Would you be more adventurous if you had more structure? Do you multitask while brushing your teeth? And what would Mike’s perfect brother Peter do?  SOURCES:David Brooks, opinion columnist for The New York Times.Colin Camerer, professor of economics at the California Institute of Technology.James Clear, writer.Mason Currey, author.David Goggins, ultra-endurance athlete and retired U.S. Navy SEAL.Jesse Itzler, entrepreneur and author.Katy Milkman, professor of operations, information and decisions at the Wharton School at the University of Pennsylvania and host of the Choiceology podcast.Aneesh Rai, professor of management and organization at the University of Maryland.Tony Robbins, author, motivational speaker, and life coach.Sydney Scott, professor of marketing at Washington University in St. Louis.Cass Sunstein, professor and founding director of the Program on Behavioral Economics and Public Policy at Harvard Law School.Elanor Williams, professor of marketing at Washington University in St. Louis. RESOURCES:"A Field Experiment on Subgoal Framing to Boost Volunteering: The Trade-Off Between Goal Granularity and Flexibility," by Aneesh Rai, Marissa A. Sharif, Edward H. Chang, Katherine L. Milkman, and Angela L. Duckworth (Journal of Applied Psychology, 2023)."What’s Next? Advances and Challenges in Understanding How Environmental Predictability Shapes the Development of Cognitive Control," by Yuko Munakata, Diego Placido, and Winnie Zhuang (Current Directions in Psychological Science, 2023)."A Neural Autopilot Theory of Habit: Evidence From Consumer Purchases and Social Media Use," by Colin Camerer, Yi Xin, and Clarice Zhao (Journal of the Experimental Analysis of Behavior, 2023)."In Goal Pursuit, I Think Flexibility Is the Best Choice for Me but Not for You," by Sydney E. Scott and Elanor F. Williams (Journal of Marketing Research, 2022).Atomic Habits: An Easy & Proven Way to Build Good Habits & Break Bad Ones, by James Clear (2018).Evicted: Poverty and Profit in the American City, by Matthew Desmond (2016).Living with a SEAL: 31 Days Training with the Toughest Man on the Planet, by Jesse Itzler (2015)."The Good Order," by David Brooks (The New York Times, 2014).Daily Rituals: How Artists Work, by Mason Currey (2013).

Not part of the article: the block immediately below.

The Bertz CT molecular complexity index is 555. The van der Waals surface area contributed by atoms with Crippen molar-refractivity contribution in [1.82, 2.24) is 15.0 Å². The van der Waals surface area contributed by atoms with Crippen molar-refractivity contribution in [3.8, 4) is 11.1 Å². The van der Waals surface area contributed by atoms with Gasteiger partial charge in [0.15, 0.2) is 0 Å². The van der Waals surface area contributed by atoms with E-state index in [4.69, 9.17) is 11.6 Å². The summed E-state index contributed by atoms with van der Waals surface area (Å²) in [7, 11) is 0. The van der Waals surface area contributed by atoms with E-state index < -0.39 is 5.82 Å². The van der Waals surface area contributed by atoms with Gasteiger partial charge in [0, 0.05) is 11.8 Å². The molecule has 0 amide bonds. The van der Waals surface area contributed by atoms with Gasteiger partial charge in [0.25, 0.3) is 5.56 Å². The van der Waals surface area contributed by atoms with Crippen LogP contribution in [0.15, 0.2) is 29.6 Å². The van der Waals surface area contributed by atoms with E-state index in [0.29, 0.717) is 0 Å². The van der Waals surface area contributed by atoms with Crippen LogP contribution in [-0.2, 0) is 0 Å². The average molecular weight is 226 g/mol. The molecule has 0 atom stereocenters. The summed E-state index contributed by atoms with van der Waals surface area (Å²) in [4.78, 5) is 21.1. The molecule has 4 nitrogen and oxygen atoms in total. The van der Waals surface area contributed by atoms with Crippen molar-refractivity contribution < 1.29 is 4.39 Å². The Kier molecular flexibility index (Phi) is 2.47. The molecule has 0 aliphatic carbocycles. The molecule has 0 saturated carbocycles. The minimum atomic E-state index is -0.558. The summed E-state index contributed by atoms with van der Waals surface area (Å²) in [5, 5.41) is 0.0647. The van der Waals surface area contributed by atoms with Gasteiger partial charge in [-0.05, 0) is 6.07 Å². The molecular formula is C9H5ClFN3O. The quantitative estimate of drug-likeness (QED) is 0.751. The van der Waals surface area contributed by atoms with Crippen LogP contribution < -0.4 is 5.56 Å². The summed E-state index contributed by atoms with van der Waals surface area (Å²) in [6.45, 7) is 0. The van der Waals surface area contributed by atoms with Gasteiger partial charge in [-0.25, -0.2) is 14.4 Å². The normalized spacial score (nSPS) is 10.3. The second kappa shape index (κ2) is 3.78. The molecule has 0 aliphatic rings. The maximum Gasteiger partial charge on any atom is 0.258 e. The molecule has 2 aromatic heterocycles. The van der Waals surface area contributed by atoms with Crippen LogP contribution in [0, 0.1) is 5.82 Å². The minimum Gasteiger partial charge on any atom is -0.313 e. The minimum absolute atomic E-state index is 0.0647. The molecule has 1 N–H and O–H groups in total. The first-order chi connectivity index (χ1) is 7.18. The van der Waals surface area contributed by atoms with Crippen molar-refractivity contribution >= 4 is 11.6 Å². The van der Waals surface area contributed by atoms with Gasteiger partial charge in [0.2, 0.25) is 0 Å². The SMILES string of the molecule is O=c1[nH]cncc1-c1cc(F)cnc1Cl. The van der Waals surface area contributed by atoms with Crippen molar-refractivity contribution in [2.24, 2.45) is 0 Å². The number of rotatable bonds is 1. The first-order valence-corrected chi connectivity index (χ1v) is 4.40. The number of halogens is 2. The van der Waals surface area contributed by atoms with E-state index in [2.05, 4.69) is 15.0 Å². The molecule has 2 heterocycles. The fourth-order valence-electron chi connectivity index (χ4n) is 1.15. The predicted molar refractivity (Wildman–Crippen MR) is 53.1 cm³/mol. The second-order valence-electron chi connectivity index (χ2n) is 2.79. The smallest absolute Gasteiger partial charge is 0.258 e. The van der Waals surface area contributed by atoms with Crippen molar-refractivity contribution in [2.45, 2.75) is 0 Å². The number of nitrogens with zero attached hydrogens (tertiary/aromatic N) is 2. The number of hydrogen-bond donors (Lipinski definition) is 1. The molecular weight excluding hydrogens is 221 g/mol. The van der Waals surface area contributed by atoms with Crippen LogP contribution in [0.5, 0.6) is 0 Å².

What’s the best way to carry out random acts of kindness? What’s wrong with making an “Irish exit”? And why is Mike secretly buying lottery tickets? SOURCES:Roy Baumeister, social psychologist and visiting scholar at Harvard University.Daniel Gilbert, professor of psychology at Harvard University.John Gottman, professor emeritus of psychology at the University of Washington.Kurt Lewin, 20th-century German-American psychologist.E. J. Masicampo, professor of psychology at Wake Forest University.Timothy Wilson, professor of psychology at the University of Virginia.Bluma Zeigarnik, 20th-century Soviet psychologist. RESOURCES:"Life and Work of the Psychologist Bluma Zeigarnik," by M. Marco (Neurosciences and History, 2018)."Why We Need Answers," by Maria Konnikova (The New Yorker, 2013)."Consider It Done! Plan Making Can Eliminate the Cognitive Effects of Unfulfilled Goals," by E. J. Masicampo and Roy Baumeister (Journal of Personality and Social Psychology, 2011).The Science of Trust: Emotional Attunement for Couples, by John Gottman (2011)."'Let Me Dream On!' Anticipatory Emotions and Preference for Timing in Lotteries," by Martin Kocher, Michal Krawczyk, and Frans van Winden (Tinbergen Institute Discussion Paper, 2009)."Explaining Away: A Model of Affective Adaptation," by Timothy Wilson and Daniel Gilbert (Perspectives on Psychological Science, 2008)."On Finished and Unfinished Tasks," by Bluma Zeigarnik (A Source Book of Gestalt Psychology, 1938). EXTRAS:Big Five Personality Inventory, by No Stupid Questions (2024)."Can We Disagree Better?" by No Stupid Questions (2023)."Would You Be Happier if You Were More Creative?" by No Stupid Questions (2023)."How Can You Be Kinder to Yourself?" by No Stupid Questions (2023)."What’s Wrong With Holding a Grudge?" by No Stupid Questions (2022).Somebody Loves You, Mr. Hatch, by Eileen Spinelli (1991).